World Library  
Flag as Inappropriate
Email this Article

Rhythmic AC

Article Id: WHEBN0007019119
Reproduction Date:

Title: Rhythmic AC  
Author: World Heritage Encyclopedia
Language: English
Subject: WWFS, List of radio stations in Washington, WBZY, Smooth jazz, Oldies, Media in Seattle, Contemporary hit radio, WDRQ, WBQT (FM), WJMN (FM)
Collection:
Publisher: World Heritage Encyclopedia
Publication
Date:
 

Rhythmic AC

Rhythmic adult contemporary is the name of a popular format used on radio stations in the United States and Canada. It is aimed at the demographic aged 25 to 54. Stations using this format play disco from the 1970s and early 1980s, dance/pop music, adult-friendly hip hop/old school tracks, R&B, dance/freestyle of the 1980s and house music of the late 80s/early 1990s. Like many adult contemporary radio stations, rhythmic AC stations normally do not play rap. These stations often compete with rhythmic top 40 stations as well as other adult contemporary stations.

Format History

The first station to try this approach was WHBT/Milwaukee, Wisconsin, which lasted from 1987 to 1988, although it was more Hot AC in nature. But eight years later in 1996, another Milwaukee outlet, WAMG "Magic 103.7", would be the first to pioneer the "Official" rhythmic AC format, calling itself "Rhythm & Romance" which featured Mid-tempo Rhythmic R&B/Pop tracks. At the same time other stations, like WDRQ/Detroit and KIBB/Los Angeles, took it a bit further by adopting a "Rhythmic Hot AC" approach with Dance Pop tracks added to the mix. In 1999, CFGL-FM in Montreal, Quebec, Canada made its debut in the format by using the "Rythme FM" name. However, the Rythme FM network is now adult contemporary. Recently, there has been a trend of several stations in the United States switching to the rhythmic AC format using the brand Movin. However, Clear Channel Communications seems to have benefitted the most from this format, thanks to using one of its outlets, WKTU/New York City, as its basis for several of its stations.

Rhythmic AC stations also play "Classic Dance Flashbacks" of dance music ten years or older. Some radio stations usually play soft dance music on weeknights. News and weather announcements play a major part in this format unlike their younger counterparts. Also, many radio stations using this format often play a great deal of disco heavily on weekend nights.

During the mid-2000s, when the format started to gain popularity, many hot adult contemporary stations in Canada started to follow a Rhythmic AC approach, but still remain Hot AC because of pop-rock content still being played. This was first pioneered by CHUM-FM in Toronto, who had a significant ratings success after starting to lean rhythmic.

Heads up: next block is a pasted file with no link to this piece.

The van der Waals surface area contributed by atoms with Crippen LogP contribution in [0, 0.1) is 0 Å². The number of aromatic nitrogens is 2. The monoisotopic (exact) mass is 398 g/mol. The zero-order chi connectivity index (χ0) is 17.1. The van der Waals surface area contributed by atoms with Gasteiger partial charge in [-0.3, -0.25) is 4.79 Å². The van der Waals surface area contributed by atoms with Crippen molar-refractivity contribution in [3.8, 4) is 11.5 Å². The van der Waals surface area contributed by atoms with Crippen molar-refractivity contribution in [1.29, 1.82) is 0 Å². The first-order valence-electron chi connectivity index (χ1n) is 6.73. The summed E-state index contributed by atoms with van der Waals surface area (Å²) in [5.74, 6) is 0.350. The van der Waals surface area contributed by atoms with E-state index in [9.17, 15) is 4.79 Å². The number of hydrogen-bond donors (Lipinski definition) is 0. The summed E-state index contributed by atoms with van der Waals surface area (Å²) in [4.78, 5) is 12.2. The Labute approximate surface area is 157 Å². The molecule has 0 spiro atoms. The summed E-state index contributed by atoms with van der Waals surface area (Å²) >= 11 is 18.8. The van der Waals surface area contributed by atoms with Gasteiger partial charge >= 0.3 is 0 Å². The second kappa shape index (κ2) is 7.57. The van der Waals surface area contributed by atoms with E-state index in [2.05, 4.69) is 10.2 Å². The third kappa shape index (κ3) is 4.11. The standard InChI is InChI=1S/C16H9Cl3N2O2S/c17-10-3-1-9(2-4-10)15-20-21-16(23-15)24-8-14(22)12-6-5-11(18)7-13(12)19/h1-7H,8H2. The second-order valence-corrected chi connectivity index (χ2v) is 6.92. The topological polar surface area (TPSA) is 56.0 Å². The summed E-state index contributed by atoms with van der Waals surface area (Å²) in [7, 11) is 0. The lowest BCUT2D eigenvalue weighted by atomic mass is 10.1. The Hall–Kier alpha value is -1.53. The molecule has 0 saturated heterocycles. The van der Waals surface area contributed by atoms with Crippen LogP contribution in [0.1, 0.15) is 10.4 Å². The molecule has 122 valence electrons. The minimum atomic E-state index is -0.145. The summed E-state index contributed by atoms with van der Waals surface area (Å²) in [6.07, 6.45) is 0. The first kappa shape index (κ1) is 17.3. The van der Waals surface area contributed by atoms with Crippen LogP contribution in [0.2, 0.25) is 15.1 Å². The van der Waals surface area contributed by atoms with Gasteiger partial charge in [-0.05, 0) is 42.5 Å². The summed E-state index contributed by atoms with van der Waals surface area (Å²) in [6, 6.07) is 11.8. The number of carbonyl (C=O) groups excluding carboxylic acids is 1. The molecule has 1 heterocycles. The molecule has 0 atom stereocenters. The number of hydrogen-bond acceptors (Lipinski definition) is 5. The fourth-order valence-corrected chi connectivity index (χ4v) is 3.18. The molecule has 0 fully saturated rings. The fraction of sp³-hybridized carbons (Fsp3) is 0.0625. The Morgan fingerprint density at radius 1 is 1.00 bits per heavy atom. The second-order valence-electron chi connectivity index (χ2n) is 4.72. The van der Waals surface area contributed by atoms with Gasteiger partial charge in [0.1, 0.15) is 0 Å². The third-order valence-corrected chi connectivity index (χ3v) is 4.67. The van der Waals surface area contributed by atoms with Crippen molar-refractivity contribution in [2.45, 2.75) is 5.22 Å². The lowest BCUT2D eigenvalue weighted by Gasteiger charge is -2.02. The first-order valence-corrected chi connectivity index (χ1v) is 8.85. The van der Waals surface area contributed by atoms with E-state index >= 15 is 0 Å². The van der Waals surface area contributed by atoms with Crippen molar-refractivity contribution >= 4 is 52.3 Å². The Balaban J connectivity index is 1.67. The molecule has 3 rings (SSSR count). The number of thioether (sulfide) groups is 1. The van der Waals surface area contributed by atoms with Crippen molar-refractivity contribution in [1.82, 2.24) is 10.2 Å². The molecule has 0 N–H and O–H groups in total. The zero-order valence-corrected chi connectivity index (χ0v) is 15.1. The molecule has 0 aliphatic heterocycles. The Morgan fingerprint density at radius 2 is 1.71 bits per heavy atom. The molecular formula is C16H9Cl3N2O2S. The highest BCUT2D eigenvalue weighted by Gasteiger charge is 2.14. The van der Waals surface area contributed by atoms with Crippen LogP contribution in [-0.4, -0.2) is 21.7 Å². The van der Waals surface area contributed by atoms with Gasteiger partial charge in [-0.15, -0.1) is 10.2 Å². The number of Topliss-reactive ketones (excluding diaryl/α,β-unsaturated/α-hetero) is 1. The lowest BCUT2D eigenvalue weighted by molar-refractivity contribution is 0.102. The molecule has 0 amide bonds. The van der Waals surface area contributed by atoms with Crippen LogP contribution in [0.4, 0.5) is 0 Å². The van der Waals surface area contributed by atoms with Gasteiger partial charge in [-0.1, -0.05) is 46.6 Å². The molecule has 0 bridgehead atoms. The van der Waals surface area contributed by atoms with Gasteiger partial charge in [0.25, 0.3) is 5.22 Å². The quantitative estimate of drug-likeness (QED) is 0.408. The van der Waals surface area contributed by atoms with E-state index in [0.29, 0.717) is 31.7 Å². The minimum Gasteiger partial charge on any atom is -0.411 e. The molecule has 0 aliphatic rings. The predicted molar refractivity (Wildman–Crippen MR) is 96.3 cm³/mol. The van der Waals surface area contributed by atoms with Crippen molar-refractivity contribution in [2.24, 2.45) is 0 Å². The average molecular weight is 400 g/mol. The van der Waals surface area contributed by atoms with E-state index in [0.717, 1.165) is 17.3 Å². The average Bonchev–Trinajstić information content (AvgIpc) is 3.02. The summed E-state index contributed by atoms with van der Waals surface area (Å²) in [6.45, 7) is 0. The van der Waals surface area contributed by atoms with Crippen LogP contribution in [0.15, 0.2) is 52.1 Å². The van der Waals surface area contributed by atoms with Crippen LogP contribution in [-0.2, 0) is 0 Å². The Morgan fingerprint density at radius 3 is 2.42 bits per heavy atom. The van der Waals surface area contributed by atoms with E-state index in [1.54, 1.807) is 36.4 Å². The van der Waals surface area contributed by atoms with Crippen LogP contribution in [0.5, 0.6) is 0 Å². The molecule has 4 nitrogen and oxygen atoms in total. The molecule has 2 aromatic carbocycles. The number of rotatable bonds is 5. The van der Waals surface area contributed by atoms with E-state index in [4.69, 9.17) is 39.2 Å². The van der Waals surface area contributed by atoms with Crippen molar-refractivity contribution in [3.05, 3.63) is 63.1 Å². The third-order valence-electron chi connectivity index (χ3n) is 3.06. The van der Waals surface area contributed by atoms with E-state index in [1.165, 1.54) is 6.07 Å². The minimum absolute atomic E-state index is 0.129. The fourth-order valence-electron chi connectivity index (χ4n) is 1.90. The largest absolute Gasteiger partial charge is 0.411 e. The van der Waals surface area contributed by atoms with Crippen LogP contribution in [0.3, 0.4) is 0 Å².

As of 2010, several Rhythmic AC outlets have shifted to a conventional Rhythmic Contemporary direction (KQMV, WDTW, WKTU, KPLV), while others have tweaked their approach by incorporating the music into either Top 40/CHR (KMVQ, KTFM) or Adult Top 40 (WISX), in part due to declining ratings and trying to adapt currents into this niche genre.

List of recording artists whose records are played on rhythmic AC radio stations

List of radio stations using this format

United States

Canada

Internet stations

  • Hot 102 (Online station patterned after WLUM's "Hot 102" Rhythmic format from 1979 to 1994, mixed in with currents) - Milwaukee
  • PWL Radio - London, England (currently inactive)
  • RDL101.com - Columbus, OH

Former stations that used this format

See also - related formats

External links

  • An Early Peek at Rhythmic AC (October 2006) from Coleman Insights
This article was sourced from Creative Commons Attribution-ShareAlike License; additional terms may apply. World Heritage Encyclopedia content is assembled from numerous content providers, Open Access Publishing, and in compliance with The Fair Access to Science and Technology Research Act (FASTR), Wikimedia Foundation, Inc., Public Library of Science, The Encyclopedia of Life, Open Book Publishers (OBP), PubMed, U.S. National Library of Medicine, National Center for Biotechnology Information, U.S. National Library of Medicine, National Institutes of Health (NIH), U.S. Department of Health & Human Services, and USA.gov, which sources content from all federal, state, local, tribal, and territorial government publication portals (.gov, .mil, .edu). Funding for USA.gov and content contributors is made possible from the U.S. Congress, E-Government Act of 2002.
 
Crowd sourced content that is contributed to World Heritage Encyclopedia is peer reviewed and edited by our editorial staff to ensure quality scholarly research articles.
 
By using this site, you agree to the Terms of Use and Privacy Policy. World Heritage Encyclopedia™ is a registered trademark of the World Public Library Association, a non-profit organization.
 


Copyright © World Library Foundation. All rights reserved. eBooks from Project Gutenberg are sponsored by the World Library Foundation,
a 501c(4) Member's Support Non-Profit Organization, and is NOT affiliated with any governmental agency or department.